Marine Biotechnology: An Ocean of Answers

The ocean contains a vast and significantly unexplored diversity of life and therefore represents a vast untapped resource that has the potential to be utilised in a variety of fields. Marine biotechnology is defined as the application of scientific and engineering principles to the processing of materials obtained from marine biological agents, to provide goods and services. Simply put, this field of research strives towards finding new genes, organisms, biosensors, natural products, and biochemical processes of importance to industry, nutrition, medicine and the environment.


Biotechnology in Human Health

The utilisation of biotechnology in the field of medicine and pharmaceuticals has proven successful due to the high diversity exhibited by marine organisms, as opposed to those on land. The realisation that marine organisms could provide bioactive compounds to be used in pharmaceuticals occurred in the early 20th century, when research began into the chemical defensive mechanisms of marine organisms. In 1950, Ross Nigrelli extracted a toxin from cuvierian organs of the Bahamian sea cucumber, Actynopyga agassizi, which he named ‘holothurin’. Holuthurin showed to exhibit some anti-tumour activity in mice. This discovery brought about increased research into the potential pharmaceutical properties of compounds derived from marine organisms, with the number of potential compounds isolated in modern times exceeding 10,000, with hundreds of new compounds being discovered every year.

Marine microorganisms represent 98% of the worlds biomass and possess immense genetic biochemical diversity. Numerous compounds have been isolated from the secondary metabolites of marine microorganisms which have yielded a variety of pharmaceutical products such as novel anti-inflammatory agents (e.g. pseudopterosins, topsentins) anti-cancer agents (e.g. bryostatins, eleutherobin and sarcodictyin) and antibiotics (e.g. marinone). In addition to microorganisms, invertebrates including sponges, molluscs, tunicates and bryozoans have yielded compounds now used in medicine, including cytostatic cytarabine (an anti-cancer agent) isolated from a species of sponge and analgesic ziconotide (a pain relief drug) derived from the toxin of cone snails (Conus magus). Advancement in research into marine derived pharmaceuticals (especially marine microorganism) is limited often due to inability to chemically synthesise the compounds found, as well and the complicated nature of attempting to harvest the organism from its natural environment. Research into the potential of marine organism derived compounds to be used in pharmaceuticals is ongoing, and increasing developments in technology will undoubtedly fuel this research.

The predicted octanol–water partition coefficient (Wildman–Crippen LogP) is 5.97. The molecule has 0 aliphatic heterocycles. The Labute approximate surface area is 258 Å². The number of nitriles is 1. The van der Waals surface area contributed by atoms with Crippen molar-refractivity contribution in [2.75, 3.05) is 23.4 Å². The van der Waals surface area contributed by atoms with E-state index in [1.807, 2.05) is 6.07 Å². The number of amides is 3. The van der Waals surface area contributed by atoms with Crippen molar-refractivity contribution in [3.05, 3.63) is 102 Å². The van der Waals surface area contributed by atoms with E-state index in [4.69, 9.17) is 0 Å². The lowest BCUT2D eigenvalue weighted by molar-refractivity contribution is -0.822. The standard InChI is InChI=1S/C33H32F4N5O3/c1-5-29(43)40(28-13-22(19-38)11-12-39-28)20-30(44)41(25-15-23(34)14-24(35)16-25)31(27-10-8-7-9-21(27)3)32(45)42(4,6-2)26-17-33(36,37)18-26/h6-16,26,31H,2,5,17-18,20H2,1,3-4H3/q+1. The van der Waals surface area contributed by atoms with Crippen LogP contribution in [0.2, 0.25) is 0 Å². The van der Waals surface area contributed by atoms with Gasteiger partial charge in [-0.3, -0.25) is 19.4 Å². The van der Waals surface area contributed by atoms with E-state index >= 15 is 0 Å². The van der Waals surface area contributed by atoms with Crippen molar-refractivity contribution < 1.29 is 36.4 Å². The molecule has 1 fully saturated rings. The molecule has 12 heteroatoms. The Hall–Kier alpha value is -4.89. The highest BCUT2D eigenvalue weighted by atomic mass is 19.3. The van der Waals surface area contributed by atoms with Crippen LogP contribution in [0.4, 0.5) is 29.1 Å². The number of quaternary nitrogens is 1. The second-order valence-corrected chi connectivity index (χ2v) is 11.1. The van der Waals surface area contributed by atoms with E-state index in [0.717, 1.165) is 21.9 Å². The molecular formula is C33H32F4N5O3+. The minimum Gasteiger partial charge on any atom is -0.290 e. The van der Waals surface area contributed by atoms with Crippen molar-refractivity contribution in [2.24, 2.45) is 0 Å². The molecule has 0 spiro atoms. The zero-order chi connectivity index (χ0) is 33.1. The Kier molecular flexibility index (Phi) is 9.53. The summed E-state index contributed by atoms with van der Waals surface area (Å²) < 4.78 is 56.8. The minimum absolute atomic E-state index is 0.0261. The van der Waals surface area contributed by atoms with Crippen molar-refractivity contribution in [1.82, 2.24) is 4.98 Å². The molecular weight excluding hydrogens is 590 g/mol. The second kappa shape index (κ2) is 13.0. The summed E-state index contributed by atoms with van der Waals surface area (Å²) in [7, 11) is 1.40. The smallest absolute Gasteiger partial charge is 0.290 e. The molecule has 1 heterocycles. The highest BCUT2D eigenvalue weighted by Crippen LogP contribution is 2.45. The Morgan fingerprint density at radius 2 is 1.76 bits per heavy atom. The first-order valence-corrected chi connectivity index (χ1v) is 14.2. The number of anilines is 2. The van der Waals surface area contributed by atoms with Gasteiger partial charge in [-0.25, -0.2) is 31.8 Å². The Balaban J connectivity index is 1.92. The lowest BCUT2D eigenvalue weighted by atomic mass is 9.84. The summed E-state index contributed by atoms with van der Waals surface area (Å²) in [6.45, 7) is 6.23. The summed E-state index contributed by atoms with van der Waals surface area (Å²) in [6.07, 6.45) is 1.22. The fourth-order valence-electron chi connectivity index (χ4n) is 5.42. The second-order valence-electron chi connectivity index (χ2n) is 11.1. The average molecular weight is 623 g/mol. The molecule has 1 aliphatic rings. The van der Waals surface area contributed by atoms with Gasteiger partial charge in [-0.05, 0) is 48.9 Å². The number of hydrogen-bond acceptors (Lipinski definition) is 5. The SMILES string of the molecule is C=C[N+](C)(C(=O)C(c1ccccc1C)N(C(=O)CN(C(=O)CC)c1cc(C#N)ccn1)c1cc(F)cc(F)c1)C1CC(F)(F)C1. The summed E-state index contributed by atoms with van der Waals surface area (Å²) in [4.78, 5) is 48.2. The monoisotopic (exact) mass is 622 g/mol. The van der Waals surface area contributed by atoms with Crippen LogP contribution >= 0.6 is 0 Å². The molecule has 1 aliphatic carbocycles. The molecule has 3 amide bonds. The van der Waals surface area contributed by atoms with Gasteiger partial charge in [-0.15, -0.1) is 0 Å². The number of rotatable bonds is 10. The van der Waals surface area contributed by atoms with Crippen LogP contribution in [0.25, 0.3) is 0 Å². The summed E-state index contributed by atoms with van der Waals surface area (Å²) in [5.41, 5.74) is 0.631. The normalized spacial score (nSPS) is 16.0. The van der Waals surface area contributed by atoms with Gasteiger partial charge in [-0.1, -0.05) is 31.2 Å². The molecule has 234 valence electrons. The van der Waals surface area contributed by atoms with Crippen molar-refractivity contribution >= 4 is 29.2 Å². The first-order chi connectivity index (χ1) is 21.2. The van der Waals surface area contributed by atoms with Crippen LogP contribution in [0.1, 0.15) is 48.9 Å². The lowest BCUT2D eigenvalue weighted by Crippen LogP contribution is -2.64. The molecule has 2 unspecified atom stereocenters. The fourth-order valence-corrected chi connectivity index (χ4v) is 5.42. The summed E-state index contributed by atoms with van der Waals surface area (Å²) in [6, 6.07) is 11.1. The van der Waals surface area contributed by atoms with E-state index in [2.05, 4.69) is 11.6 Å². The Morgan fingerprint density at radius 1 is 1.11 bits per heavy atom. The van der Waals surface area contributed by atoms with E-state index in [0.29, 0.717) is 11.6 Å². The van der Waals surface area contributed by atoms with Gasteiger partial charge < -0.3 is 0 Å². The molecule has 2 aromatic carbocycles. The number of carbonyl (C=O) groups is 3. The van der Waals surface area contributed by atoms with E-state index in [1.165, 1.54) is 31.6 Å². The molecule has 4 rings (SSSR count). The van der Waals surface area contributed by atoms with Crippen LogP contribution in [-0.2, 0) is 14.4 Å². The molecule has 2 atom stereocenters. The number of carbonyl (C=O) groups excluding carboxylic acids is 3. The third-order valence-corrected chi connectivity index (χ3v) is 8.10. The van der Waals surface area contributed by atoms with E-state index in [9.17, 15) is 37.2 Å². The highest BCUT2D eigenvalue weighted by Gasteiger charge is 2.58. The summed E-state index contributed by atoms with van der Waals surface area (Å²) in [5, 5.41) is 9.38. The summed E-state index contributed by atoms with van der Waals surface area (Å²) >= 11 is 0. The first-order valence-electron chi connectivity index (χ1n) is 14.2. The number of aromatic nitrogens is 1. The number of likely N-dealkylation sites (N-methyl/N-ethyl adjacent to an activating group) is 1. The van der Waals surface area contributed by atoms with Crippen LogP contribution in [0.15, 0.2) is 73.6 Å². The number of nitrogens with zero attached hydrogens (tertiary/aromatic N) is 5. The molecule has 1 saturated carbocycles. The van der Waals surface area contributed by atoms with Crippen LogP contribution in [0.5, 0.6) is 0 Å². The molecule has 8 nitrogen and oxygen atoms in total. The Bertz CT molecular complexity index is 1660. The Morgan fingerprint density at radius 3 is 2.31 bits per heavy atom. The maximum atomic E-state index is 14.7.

Conus magus - Ziconotide is a chemical derived from the this species' toxin that acts as a painkiller with a potency 1000 times that of morphine.

Ziconotide, derived from Conus magus, acts as a painkiller with a potency 1000 times that of morphine.

Biotechnology in Environment and Aquaculture

Biotechnological research to improve aquaculture is focused on species diversification, optimum food and feeding, health of cultured organisms and disease resistance, as well as minimalising  environmental impact. Research into GMO (Genetically Modified Organisms) has been escalating significantly in recent years as technology develops. The term refers to organisms that have had specific changes introduced into their DNA using the methods of genetic engineering and is primarily used in the industry of agriculture. However, efforts are currently being made to develop genetically modified species of salmon with particularly useful features, such as fast growth, resistance to pathogens, temperature and salinity, that could prove to have significant economic benefits to the aquaculture industry.

As well as the prospect of genetically modified organisms for use in aquaculture, biotechnological research into marine microorganisms for use as probiotics in aquaculture has also been successful. Marine microorganisms currently used in aquaculture include Bacillus sp., Lactobacillussp., Enterococcus sp., Carnobacterium sp and have shown to possess the ability to inhibit the growth of pathogenic bacteria. For example, Bacillus spp. Possess the ability to decrease the proportion of the harmful Vibrio spp in shrimp ponds. Further studies have shown how marine microogranisms can stimulate appetite, improve absorption of nutrients, and strengthen the host fishes immune system, all of which prove beneficial in aquaculture.